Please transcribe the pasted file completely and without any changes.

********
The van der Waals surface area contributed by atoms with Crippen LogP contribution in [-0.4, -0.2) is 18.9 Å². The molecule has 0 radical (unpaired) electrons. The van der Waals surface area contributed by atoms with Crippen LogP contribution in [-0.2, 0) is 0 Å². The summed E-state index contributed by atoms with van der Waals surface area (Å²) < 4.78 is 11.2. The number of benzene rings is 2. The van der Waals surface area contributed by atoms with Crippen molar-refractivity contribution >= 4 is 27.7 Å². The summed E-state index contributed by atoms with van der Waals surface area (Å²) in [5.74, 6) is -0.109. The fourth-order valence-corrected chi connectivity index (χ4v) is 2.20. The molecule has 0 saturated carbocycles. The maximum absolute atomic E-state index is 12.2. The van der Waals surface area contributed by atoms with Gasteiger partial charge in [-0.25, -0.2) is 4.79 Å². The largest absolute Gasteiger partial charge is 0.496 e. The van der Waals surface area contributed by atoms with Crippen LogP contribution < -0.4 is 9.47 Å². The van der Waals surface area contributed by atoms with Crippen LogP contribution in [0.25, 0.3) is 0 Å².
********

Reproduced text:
The van der Waals surface area contributed by atoms with Crippen LogP contribution in [-0.4, -0.2) is 18.9 Å². The molecule has 0 radical (unpaired) electrons. The van der Waals surface area contributed by atoms with Crippen LogP contribution in [-0.2, 0) is 0 Å². The summed E-state index contributed by atoms with van der Waals surface area (Å²) < 4.78 is 11.2. The number of benzene rings is 2. The van der Waals surface area contributed by atoms with Crippen molar-refractivity contribution >= 4 is 27.7 Å². The summed E-state index contributed by atoms with van der Waals surface area (Å²) in [5.74, 6) is -0.109. The fourth-order valence-corrected chi connectivity index (χ4v) is 2.20. The molecule has 0 saturated carbocycles. The maximum absolute atomic E-state index is 12.2. The van der Waals surface area contributed by atoms with Gasteiger partial charge in [-0.25, -0.2) is 4.79 Å². The largest absolute Gasteiger partial charge is 0.496 e. The van der Waals surface area contributed by atoms with Crippen LogP contribution < -0.4 is 9.47 Å². The van der Waals surface area contributed by atoms with Crippen LogP contribution in [0.25, 0.3) is 0 Å².